Vignettes From Goa
Eunice de Souza
INSIDE/OUT: NEW WRITING FROM GOA by Helene Derkin Menezes Goa 1556 in association with Goa Writers, Saligao, Goa, 2011, 236 pp., 195
August 2011, volume 35, No 10

The first printing press in Asia was set up in Goa in 1550 by missionaries,and the pattern that follows is similar to that in other parts of India: manuals of devotion for converts, dictionaries, grammars.  The first Konkani grammar was published in 1563 by Fr Andre Vaz, the first dictionary in Konkani in 1567. Krista Purana (The Christian Purana), a metrical composition in a mix of  Marathi and Konkani by Fr Thomas Stephens came out in 1648. It adopts the form of the Hindu Purana and tells the story of Christ from the beginnings of mankind to the Christian era. It has 11,000 stanzas and, we are told, was sung in churches till the 1930s.  Later there was the literature of the nationalist struggle between 1946-1961 when Goa, to the delight of some, and the dismay of others shrugged off  the colonial rule of the Portugese.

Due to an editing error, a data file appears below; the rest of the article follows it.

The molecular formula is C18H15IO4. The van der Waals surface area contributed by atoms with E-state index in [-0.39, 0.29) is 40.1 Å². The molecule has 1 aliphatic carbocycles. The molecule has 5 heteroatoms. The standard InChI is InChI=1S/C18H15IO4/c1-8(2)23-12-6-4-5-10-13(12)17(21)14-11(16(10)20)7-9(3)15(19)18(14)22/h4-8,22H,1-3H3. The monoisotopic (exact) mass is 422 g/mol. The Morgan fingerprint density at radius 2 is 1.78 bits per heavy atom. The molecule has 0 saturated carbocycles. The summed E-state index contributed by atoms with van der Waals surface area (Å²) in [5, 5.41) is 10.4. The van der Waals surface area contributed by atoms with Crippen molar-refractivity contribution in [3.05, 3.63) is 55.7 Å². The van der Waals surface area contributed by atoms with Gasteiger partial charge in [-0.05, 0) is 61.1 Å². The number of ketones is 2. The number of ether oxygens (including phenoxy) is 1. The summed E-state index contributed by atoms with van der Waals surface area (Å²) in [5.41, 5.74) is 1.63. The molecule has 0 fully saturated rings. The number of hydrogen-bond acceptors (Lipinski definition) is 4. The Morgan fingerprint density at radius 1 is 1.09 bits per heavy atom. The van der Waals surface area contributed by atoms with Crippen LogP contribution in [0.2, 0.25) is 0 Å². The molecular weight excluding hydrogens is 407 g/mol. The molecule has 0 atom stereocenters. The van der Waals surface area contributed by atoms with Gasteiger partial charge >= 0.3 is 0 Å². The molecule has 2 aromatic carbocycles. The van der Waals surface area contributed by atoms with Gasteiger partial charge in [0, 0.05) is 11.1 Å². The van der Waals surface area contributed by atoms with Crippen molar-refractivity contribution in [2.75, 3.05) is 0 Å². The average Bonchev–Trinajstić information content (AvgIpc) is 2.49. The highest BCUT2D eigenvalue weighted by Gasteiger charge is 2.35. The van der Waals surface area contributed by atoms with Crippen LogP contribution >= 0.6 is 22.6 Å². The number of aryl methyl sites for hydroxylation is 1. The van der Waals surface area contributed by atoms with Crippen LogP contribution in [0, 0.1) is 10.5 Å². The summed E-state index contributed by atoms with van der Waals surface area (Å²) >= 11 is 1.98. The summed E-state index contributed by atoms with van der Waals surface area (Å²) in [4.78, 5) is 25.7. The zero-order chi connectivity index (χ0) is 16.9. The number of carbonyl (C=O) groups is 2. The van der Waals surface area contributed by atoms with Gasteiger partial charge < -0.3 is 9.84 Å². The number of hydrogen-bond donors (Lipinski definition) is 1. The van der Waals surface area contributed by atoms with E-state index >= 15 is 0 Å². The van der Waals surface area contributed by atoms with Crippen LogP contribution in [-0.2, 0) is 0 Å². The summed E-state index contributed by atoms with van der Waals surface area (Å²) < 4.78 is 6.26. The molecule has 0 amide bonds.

In fact, the tiny state of Goa boasts literature in four languages, Konkani, Marathi, Portugese, English.  There are three Konkani scripts, Devnagari, Roman, and Kannada. (Professor Peter Nazareth who, many years ago in the US edited an issue of a journal dedicated to Goan literature, says Goan literature exists in 13 languages.  I’m not sure what he has in mind as he doesn’t say).  Among the notable publications in Portugese was Jacob e Dulce, first published in 1890 by a writer who used the pseudonym ‘Gip’.  It’s a satire on South Goa high society in Margao.  It was published in English translation in the journal Govapuri which the poet Manohar Shetty edited for two years for the Institute Menezes-Braganca (IMB Panjim). Six to eight issues among these had Goa as their theme: the environment, poetry, the freedom struggle and so on. 

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